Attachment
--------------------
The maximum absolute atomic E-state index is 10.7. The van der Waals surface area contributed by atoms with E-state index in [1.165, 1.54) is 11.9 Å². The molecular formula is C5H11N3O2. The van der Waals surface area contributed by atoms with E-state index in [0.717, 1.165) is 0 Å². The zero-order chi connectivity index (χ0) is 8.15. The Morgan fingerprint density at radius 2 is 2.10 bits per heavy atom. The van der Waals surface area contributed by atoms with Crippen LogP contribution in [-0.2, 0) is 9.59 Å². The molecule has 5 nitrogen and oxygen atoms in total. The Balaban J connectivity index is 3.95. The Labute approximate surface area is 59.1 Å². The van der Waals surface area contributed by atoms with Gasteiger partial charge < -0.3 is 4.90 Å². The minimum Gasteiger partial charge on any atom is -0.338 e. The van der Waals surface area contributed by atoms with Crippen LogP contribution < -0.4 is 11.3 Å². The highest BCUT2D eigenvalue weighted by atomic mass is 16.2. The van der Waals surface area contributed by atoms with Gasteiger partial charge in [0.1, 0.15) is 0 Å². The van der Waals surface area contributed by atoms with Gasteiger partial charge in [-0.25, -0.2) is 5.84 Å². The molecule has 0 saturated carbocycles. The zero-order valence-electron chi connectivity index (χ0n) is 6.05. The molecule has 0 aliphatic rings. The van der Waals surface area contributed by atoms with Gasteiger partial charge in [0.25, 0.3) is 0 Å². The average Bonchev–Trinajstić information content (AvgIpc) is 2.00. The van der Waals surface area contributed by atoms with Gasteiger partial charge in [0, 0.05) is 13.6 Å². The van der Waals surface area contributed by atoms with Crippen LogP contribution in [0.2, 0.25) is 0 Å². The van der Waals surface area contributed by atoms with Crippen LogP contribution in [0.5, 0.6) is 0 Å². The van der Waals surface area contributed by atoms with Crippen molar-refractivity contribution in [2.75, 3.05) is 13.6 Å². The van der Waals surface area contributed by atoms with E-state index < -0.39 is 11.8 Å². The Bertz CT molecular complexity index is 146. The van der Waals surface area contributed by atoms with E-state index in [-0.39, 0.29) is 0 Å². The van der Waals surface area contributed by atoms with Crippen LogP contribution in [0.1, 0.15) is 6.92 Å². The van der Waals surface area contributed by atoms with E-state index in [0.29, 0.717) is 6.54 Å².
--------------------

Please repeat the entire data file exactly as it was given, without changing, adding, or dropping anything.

The maximum absolute atomic E-state index is 10.7. The van der Waals surface area contributed by atoms with E-state index in [1.165, 1.54) is 11.9 Å². The molecular formula is C5H11N3O2. The van der Waals surface area contributed by atoms with E-state index in [0.717, 1.165) is 0 Å². The zero-order chi connectivity index (χ0) is 8.15. The Morgan fingerprint density at radius 2 is 2.10 bits per heavy atom. The van der Waals surface area contributed by atoms with Crippen LogP contribution in [-0.2, 0) is 9.59 Å². The molecule has 5 nitrogen and oxygen atoms in total. The Balaban J connectivity index is 3.95. The Labute approximate surface area is 59.1 Å². The van der Waals surface area contributed by atoms with Gasteiger partial charge < -0.3 is 4.90 Å². The minimum Gasteiger partial charge on any atom is -0.338 e. The van der Waals surface area contributed by atoms with Crippen LogP contribution < -0.4 is 11.3 Å². The highest BCUT2D eigenvalue weighted by atomic mass is 16.2. The van der Waals surface area contributed by atoms with Gasteiger partial charge in [0.1, 0.15) is 0 Å². The van der Waals surface area contributed by atoms with Gasteiger partial charge in [-0.25, -0.2) is 5.84 Å². The molecule has 0 saturated carbocycles. The zero-order valence-electron chi connectivity index (χ0n) is 6.05. The molecule has 0 aliphatic rings. The van der Waals surface area contributed by atoms with Gasteiger partial charge in [0.25, 0.3) is 0 Å². The average Bonchev–Trinajstić information content (AvgIpc) is 2.00. The van der Waals surface area contributed by atoms with Gasteiger partial charge in [0, 0.05) is 13.6 Å². The van der Waals surface area contributed by atoms with Crippen LogP contribution in [0.2, 0.25) is 0 Å². The van der Waals surface area contributed by atoms with Crippen LogP contribution in [0.5, 0.6) is 0 Å². The van der Waals surface area contributed by atoms with Crippen molar-refractivity contribution in [2.75, 3.05) is 13.6 Å². The van der Waals surface area contributed by atoms with E-state index < -0.39 is 11.8 Å². The Bertz CT molecular complexity index is 146. The van der Waals surface area contributed by atoms with E-state index in [-0.39, 0.29) is 0 Å². The van der Waals surface area contributed by atoms with Crippen LogP contribution in [0.1, 0.15) is 6.92 Å². The van der Waals surface area contributed by atoms with E-state index in [0.29, 0.717) is 6.54 Å².